Majocka went on to play for three seasons at Allegheny College, lettering two of those years. Once again, he may well have accomplished more were it not for yet another season-ending knee injury he suffered his junior season. Majocka graduated as a scholar athlete from Allegheny.
While reflecting on his playing career, Majocka says that while he felt those major knee injuries impacted his overall high school and college athletic careers, overcoming those injuries made him both stronger and more determined. He says he is grateful for his parents’ support. Currently, Majocka and his family are WA residents. He takes great pride in considering himself a lifelong WA booster. In fact, he clearly remembered that head football coach Bob Palko impressed on him and his teammates that they always needed to set a high level of expectation for themselves as players representing their community. Palko encouraged them to eventually return and support future WA athletes to continue the legacy that helped them develop as players in the program.
Majocka says that were it not for Palko, he never would have played football. It was Palko who encouraged him as they sat together one night on Majocka’s family swing talking about the value of playing football. As Palko predicted, football did help Majocka develop the discipline and determination to graduate with honors from WA, gain a scholarship and eventually graduate from a prestigious college.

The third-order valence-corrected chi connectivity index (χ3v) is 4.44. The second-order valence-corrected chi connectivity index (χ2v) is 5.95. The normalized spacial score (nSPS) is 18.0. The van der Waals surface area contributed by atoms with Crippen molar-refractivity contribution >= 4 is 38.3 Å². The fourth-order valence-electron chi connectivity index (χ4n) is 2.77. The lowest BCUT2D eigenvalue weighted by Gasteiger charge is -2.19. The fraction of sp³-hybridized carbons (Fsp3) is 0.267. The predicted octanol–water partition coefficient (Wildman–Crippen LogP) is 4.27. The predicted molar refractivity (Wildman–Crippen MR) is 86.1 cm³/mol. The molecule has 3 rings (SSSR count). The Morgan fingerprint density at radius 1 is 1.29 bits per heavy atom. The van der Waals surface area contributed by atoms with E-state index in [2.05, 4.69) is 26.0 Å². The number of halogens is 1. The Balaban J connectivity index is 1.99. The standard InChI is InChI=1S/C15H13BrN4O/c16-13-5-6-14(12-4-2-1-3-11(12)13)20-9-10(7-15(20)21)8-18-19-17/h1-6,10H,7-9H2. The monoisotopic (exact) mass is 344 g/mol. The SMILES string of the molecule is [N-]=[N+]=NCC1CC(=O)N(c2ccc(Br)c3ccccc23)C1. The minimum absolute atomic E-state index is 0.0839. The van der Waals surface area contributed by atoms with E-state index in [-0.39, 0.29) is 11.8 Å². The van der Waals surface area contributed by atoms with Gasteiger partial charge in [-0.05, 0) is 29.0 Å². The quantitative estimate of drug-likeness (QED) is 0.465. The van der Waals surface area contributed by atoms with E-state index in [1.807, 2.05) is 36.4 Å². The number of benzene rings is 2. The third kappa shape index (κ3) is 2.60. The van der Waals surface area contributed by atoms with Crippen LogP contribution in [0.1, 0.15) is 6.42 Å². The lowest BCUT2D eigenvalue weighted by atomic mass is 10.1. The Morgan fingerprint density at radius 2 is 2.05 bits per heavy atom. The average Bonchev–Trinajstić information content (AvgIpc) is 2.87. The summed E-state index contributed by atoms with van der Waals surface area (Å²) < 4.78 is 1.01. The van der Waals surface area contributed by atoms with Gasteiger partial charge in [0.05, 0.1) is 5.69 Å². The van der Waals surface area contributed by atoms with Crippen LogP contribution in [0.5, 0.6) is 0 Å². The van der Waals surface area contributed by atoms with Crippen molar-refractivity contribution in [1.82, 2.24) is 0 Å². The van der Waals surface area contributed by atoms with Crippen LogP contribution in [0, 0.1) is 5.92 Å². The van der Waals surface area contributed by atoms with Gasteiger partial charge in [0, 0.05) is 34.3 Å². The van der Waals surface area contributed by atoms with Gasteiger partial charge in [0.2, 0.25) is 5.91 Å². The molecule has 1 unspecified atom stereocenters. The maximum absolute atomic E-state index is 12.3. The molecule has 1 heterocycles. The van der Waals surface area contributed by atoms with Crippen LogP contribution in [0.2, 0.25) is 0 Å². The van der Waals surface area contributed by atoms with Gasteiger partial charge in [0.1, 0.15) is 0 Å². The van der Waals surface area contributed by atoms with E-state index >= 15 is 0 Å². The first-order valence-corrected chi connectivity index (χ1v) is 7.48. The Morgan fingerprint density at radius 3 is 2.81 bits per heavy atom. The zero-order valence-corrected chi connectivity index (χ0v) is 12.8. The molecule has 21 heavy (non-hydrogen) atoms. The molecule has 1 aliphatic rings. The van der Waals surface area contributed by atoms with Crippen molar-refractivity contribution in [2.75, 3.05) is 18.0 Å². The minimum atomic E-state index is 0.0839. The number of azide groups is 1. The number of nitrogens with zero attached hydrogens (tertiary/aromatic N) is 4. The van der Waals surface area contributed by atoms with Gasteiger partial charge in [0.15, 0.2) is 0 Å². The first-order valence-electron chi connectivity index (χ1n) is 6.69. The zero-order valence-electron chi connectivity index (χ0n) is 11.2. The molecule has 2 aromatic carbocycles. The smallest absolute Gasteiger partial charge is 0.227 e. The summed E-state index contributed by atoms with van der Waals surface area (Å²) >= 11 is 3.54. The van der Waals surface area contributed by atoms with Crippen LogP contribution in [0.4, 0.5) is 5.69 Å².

Majocka is now pursuing a highly successful professional career as a central station manager for Guardian Protection Services. He is raising his own son and continuing to give back to the community, just as Palko stressed he should those many years ago.

William Hager - Athlete
William Hager was nominated for his success as a West Allegheny athlete but is being inducted for how he applied those athletic skills he developed at WA toward a highly successful high school basketball coaching career.
In high school, Hager played three years of baseball at WA. His senior year, he pitched a no hitter, striking out 19 players in a game against Coraopolis High School. He also played for the Little Pirates and was eventually drafted by the Pittsburgh Pirates in 1967. Additionally, Hager played both basketball and football. He was named first team all conference in basketball and earned a Black Hills Conference honorable mention in football his senior year. As a result of his high school athletic success, he received the Dapper Dan Curbstone Coaches Award.
Upon graduation, Hager was offered a baseball scholarship at the University of Iowa and lettered three years during his college career.
Despite his impressive playing credentials, Hager’s induction recognizes the skills he developed at WA and how he applied those skills toward a successful basketball coaching career at Franklin Area, Jamestown and Maplewood school districts, where his teams won a combined 22 conference championships. As a result of his teams’ successes, Hager earned conference coach of the year honors seven times. In 2001, he led the Franklin Area boys basketball team to a PIAA Class AAA state championship, earning District 10 coach of